And that is one of the reasons I wrote about, and will continue to write about these things. The stigma around mental health is loosening but, as with most of these things, it’ll take time to change and I think the more people who share their own stories, the quicker it’ll happen.

As I get older and continue to figure out (and challenge) who I am, the further away those dark days of my depression seem. I’m lucky that these days my worst ‘down days’ are probably no more than a few hours of feeling maudlin. There is no real rhyme or reason to them, Sunday mornings excluded, but I’ve learned when to accept them and let myself wallow a little (but not too much).

Sometimes it’s ok to give in for a little bit, have a cry, eat some chocolate, hide from the world under a blanket, whatever works for you.

As I age I find my darker thoughts turning to my future. When will I be able to afford to retire? When I’m very old, if I’m still single, what happens if I fall and can’t get up? Will I find someone to share Sunday mornings with again? Do I really want to find someone to live with when I am old? Ohhh how my brain so easily picks up on the smallest thought, the tiniest concern, and quickly nurtures it until it grows large enough to block out the sun.

It turns out the black cloud is never all that far away.

Sharing these moments of my life on this blog, publically, is not something I do lightly. I’m aware they may be triggering for some people, I’m aware that some people will think less of me for doing so, but I’m also aware that sharing these thoughts, no matter how little they may relate to the lives of others means that now and then someone who does read them may feel a little less alone, a little less broken, a little more hopeful that they too can get through things.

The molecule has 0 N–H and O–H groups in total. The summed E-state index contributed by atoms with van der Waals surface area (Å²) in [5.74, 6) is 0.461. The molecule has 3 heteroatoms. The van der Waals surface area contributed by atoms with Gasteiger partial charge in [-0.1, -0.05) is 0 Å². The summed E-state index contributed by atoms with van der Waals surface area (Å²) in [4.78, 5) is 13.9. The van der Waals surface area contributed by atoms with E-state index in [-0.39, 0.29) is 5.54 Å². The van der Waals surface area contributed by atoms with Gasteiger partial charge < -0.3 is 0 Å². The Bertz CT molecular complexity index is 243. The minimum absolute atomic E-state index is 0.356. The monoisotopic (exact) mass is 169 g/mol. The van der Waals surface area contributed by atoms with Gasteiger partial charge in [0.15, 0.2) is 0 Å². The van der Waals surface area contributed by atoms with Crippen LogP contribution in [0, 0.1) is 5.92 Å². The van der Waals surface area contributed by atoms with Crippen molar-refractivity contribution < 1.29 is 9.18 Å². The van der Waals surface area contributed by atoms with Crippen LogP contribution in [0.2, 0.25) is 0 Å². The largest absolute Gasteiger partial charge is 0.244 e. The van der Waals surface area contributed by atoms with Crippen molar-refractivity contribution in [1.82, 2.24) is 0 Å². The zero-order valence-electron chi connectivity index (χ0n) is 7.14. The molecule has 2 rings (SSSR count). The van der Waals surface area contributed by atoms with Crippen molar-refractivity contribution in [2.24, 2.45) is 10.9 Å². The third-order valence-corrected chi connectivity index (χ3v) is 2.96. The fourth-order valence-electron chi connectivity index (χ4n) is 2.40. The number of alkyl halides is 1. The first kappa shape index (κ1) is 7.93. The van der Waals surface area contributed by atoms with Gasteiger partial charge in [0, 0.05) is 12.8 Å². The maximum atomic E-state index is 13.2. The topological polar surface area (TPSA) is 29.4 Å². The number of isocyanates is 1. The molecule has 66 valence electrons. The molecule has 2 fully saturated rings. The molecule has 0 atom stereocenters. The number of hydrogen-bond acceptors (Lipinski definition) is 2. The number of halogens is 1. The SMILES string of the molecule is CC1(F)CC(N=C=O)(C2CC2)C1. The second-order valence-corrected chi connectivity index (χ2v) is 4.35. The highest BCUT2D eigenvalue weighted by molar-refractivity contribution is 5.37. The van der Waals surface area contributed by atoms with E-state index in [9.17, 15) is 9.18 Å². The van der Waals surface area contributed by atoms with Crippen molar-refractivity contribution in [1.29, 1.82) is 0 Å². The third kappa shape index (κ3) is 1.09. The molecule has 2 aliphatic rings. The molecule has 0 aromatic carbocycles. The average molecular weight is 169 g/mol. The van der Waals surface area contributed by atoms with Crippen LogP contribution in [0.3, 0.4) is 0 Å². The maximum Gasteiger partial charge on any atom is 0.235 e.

When I started this blog I wrote about topical things, nonsense things, things that zipped by me on the ever growing internet. I spent time digging around in the Yahoo directories or reading other weblogs as I found them. I wrote about things I was doing, about events in my life, movies I’d watched. For a while it was more diary than blog, but for a long time now this is place where I write to think. I don’t publish all of it but sometimes when I’m in the midst of writing a post I’ll realise that maybe, just maybe, it might be beneficial to others to read that someone else is going through something similar.

We are all human, we all have foibles and faults. We all carry with us many demons of differing size and emotion. We are imperfect.

A few days after I took that shower I managed to summon up the courage to talk to my doctor. I told her I was feeling depressed, that my life seemed to be stuck behind a glass wall where the sounds and colours and connections were muted. A couple of weeks later I had my first counselling session.

To this day I’ve never taken another shower with my clothes on.

6 comments

  1. I’ve never done the shower with my clothes on thing. I have vomited in a bath I was in at the time, though.

    I have a lot of respect for you, pal. You’re right in that the stigma around talking about mental health is slowly lifting, but I can imagine that means different things to men than it does to women. It’s good to hear that you’re getting the sort of feedback from these posts to know that they are necessary.

    Here’s to brighter days.

    Lis / last year’s girl x

  2. Thank you. For this, for your related posts, and for your readiness both to share and to show compassion for those of us to whom this is all too familiar. All of those things are important. This was a wonderful post. And you are a wonderful human.

  3. Lis – thank you, and yes I think it is different for men so the more we can challenge that thinking the better.

    Cat – thank you too, I know you’ve shared some of ‘you’ in the past and that has helped me be strong enough to share my own stories.

    Brighter days for all!

  4. Gordon this post is everything. Incredible. This bit – Many people can get through entire working days, weeks even, without anyone knowing what is really going on in their heads. . That was me took months before I realised I had made friends with the black dog. So many others don’t even realise you are/were/have suffered. Thank you for sharing, being open and honest.